Wednesday, February 29, 2012

Kitchen Update: The Demo Continues

Demo on the kitchen is continuing.  It is taking longer than I hoped just to get the old stuff out.  I think that means that it will be a long time before our kitchen is all done. :(

Floor:  The old 1980's ceramic tile has all been removed.  My father-in-law lent me his rotary drill with chisel attachment, which made quick work of the tile. We took one load to the dump last weekend and have the rest in a pile ready to haul away.

Walls:  The 1980's horizontal pine planks have all been removed.  Most of the kitchen is down to the studs.

Electrical:  The old ceiling lights were mounted in the faux beams, so they have now been removed.

Ceiling:  The entire lower ceiling has been removed.  It has been quite the effort to remove the faux beams, then the drywall, then the joists.  My prybar has never seen so much action!

Island:  About half of the island has been dismantled.  A couple days ago I cut the water lines and removed the dishwasher and sink.  I still have to find the correct breaker for the cooktop before I can remove the rest of the island unit.

Tonight, Celia's mom watched our kids so we could get some real work done.  Below is a video of Celia taking down the last of the ceiling joists in the original portion of the kitchen.  This women gets serious about demo!

video

Friday, February 3, 2012

Let there be fire!

Over the past 3 days we have been working with a great local chimney sweep to get our 4 fireplaces working (actually 3 because one has a gas insert).  Initially the job was supposed to just be a simple cleaning and inspection since the fireplaces haven't been used in 20+ years. How do I know? Well, I found newspaper from 1992 crammed up in the flues to block the drafts.  First thing he tells me when he gets out of the truck is that the chimneys are capped (sealed).  Crap. So, we work out a deal for him to uncap them and continue the inspection.  We have two brick chimneys (one in the front and one in the back).   He starts working on the back chimney, but finds that the top two courses of brick under the cap are deteriorated and unstable.  Because of this we decide to leave the cap in place.  Taking it off now would mean that I would need to get all of that repaired and it is too cold for all of that right now.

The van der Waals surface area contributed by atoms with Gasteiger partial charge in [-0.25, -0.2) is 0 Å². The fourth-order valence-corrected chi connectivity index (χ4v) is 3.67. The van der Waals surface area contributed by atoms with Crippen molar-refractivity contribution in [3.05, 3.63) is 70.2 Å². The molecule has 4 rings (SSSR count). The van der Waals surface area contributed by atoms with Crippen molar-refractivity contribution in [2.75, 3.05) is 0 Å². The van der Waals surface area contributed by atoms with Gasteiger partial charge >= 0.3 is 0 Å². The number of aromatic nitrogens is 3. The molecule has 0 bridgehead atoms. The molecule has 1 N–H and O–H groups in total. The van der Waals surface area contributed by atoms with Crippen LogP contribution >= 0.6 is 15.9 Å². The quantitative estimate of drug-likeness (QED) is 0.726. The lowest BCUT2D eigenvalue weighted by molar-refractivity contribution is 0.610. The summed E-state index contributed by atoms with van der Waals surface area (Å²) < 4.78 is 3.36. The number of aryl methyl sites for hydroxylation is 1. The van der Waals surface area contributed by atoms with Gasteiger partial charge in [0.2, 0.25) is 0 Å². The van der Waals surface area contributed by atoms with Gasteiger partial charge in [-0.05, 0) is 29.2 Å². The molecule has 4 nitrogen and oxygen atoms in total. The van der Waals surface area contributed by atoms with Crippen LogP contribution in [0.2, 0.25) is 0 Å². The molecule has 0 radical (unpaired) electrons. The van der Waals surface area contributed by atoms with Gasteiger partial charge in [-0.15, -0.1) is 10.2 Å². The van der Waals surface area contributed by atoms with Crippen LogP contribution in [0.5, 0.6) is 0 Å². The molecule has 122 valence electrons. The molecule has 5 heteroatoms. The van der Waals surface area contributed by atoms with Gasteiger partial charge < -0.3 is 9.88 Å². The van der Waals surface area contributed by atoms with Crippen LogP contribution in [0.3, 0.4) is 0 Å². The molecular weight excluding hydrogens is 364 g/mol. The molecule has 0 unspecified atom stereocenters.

Next he moved to the front chimney.  This one was in much better condition and removing the cap went smoothly.  After a cleaning of the flue for the main foyer fireplace, we were able to light a small kindling fire!!!  We were so excited.

Finally we move upstairs to the other fireplace that shares this chimney.  He begins cleaning the flue only to be stopped cold by a blockage.  The poor guy worked for several hours trying to clear what appears to brick, dirt, and mortar dust all caked together solid about 5 feet up the flue. He could get the chimney sweep pole itself to pass the blockage, but once he attached a brush, it wouldn't budge.   Here is what the blockage looks like.  The red circle is the part that has been knocked clear.
To us, the blockage doesn't look intentional.  It seems to break apart when struck (just not very easily).  We theorize that when the upper part of the chimney was rebuilt, a few bricks fell and got lodged in the flue.  Over time, we ended up with this mess.
The chimney sweep is bound and determined to clear this blockage.  Hopefully he is successful and clears this flue so we can use the fireplace.  If so, then we are only down one fireplace which we can work on repairing it once the weather warms a bit.